Jamaican Self Published Author in the running for £10,000 Commonwealth Book Prize

E.E. Sule (Nigeria), Nayomi Munaweera (Sri Lanka), Lisa O’Donnell (UK) and Michael Sala (Australia), four of the 2013 Commonwealth Book Prize regional winners (Image credit; Commonwealth Writers.org)

E.E. Sule (Nigeria), Nayomi Munaweera (Sri Lanka), Lisa O’Donnell (UK) and Michael Sala (Australia), four of the 2013 Commonwealth Book Prize regional winners (Image credit; Commonwealth Writers.org)

Self-published Jamaican writer, Ezekel Alan is savouring the sweet taste of victory after being declared the regional winner for the Caribbean for the 2013 Commonwealth Book Prize. He takes home £2,500 for his novel, Disposable People and will go on to compete with the other regional victors to become the overall winner of £10,000. The final winner will be announced at the Hay Festival of Literature & Arts in Wales on May 31.

Commenting on his win, Alan said, “When I started writing Disposable People the story came out with such violence that I thought of it as therapy and catharsis rather than art. I knew from the outset that the novel was unorthodox; because of this, and the fact that it was self-published, I worried about whether it would be accepted by a mainstream audience. I am so encouraged by this recognition.”

disposable-peopleAlan stands out for his virtual anonymity as much as for his impressive win. According to Commonwealth Writers, the official Commonwealth Foundation portal that promotes the Commonwealth Book Prize, “he currently lives with his wife and kids in an architecturally noteworthy house in Asia.”

To date not a single photo of Alan has popped up on the internet. You can’t even find one on the Commonwealth Writers website.

A recent article in the Jamaica Gleaner newspaper citing his success in making it unto the Commonwealth Book Prize shortlist has no photo of him. Alan is a Jamaican.

Aside from his Goodreads page, precious little biographical information about Alan can be found elsewhere on the internet. His book is available online via Booktopia but it doesn’t seem to be on sale at any of the major online booksellers, not even Amazon.com.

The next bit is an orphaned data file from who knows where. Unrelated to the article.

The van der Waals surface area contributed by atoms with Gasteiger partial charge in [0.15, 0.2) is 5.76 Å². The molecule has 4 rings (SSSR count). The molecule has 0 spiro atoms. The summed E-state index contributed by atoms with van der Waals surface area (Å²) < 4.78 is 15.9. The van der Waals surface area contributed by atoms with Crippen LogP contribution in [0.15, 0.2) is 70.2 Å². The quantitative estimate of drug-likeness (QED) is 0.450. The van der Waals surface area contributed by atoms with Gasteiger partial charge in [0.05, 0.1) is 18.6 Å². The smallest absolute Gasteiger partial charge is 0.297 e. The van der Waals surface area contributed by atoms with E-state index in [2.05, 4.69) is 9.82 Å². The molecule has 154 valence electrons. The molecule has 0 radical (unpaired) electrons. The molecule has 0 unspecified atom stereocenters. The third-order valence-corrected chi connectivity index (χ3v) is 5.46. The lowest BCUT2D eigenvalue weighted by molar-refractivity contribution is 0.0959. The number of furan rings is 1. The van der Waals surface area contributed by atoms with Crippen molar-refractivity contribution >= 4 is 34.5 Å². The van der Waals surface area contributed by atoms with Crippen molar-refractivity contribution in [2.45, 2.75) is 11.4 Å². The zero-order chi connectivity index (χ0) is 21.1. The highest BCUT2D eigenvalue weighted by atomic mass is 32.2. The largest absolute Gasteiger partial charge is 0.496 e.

Unlike many Caribbean writers, Alan doesn’t seem to make use of online social networks like Facebook. Moreover, it seems safe to assume that he’s yet to gain the attention of the Caribbean literati, at least outside of Jamaica. Given that he’s self published, lives all the way in Asia, and access to his book is limited, this will take some doing. Alan himself has admitted that he worried about the acceptance  his novel would receive due to its being self-published. Not having a publisher or agent to bat for him and help boost his image could well be one of the factors contributing to his seemingly low profile.

For what it’s worth, the prestigious American business magazine, Forbes and the Bookseller, a leading book-publishing industry newsmagazine have spotlighted him and highlighted his success in winning one of the Commonwealth Book Prize regional awards.

Sharon-MillarMeanwhile, Sharon Miller from Trinidad & Tobago has captured the Regional Prize for the Caribbean for the 2013 Commonwealth Writers Short Story Competition with her story The Whale House. Miller who has been hailed as one of the Caribbean’s latest emerging writers of talet, told Commonwealth Writers.org that she is thrilled by her win.

Writing is such an intensely solitary and private practice. It’s difficult to explain to people what you do and how you do it. Winning a regional leg of the Commonwealth Short Story Prize is thrilling (really thrilling!). It’s a powerful experience to realise  that your work can go out into the world ahead of you and hold its own,” said Miller. 

The Commonwealth Book Prize is awarded for the best first novel, and the Commonwealth Short Story Prize for the best piece of unpublished short fiction.

The Regional winners represent Africa, Asia, Canada & Europe, the Caribbean, and the Pacific regions. 

Commonwealth Book Prize 

Regional Winner, Africa
Sterile Sky, E.E. Sule (Nigeria), Pearson Education

Regional Winner, Asia
Island of a Thousand Mirrors, Nayomi Munaweera (Sri Lanka), Perera-Hussein Publishing House

Regional Winner, Canada & Europe
The Death of Bees, Lisa O’Donnell (United Kingdom), William Heinemann

Regional Winner, Caribbean
Disposable People, Ezekel Alan (Jamaica), self-published

Regional Winner, Pacific
The Last Thread, Michael Sala (Australia), Affirm Press

Commonwealth Short Story Prize

Regional Winner, Africa
The New Customers, Julian Jackson (South Africa)

Regional Winner, Asia
The Sarong-Man in the Old House, and an Incubus for a Rainy Night, Michael Mendis (Sri Lanka)

Regional Winner, Canada & Europe
We Walked On Water, Eliza Robertson (Canada)

Regional Winner, Caribbean
The Whale House, Sharon Millar (Trinidad and Tobago)

Regional Winner, Pacific
Things with Faces, Zoë Meager (New Zealand)

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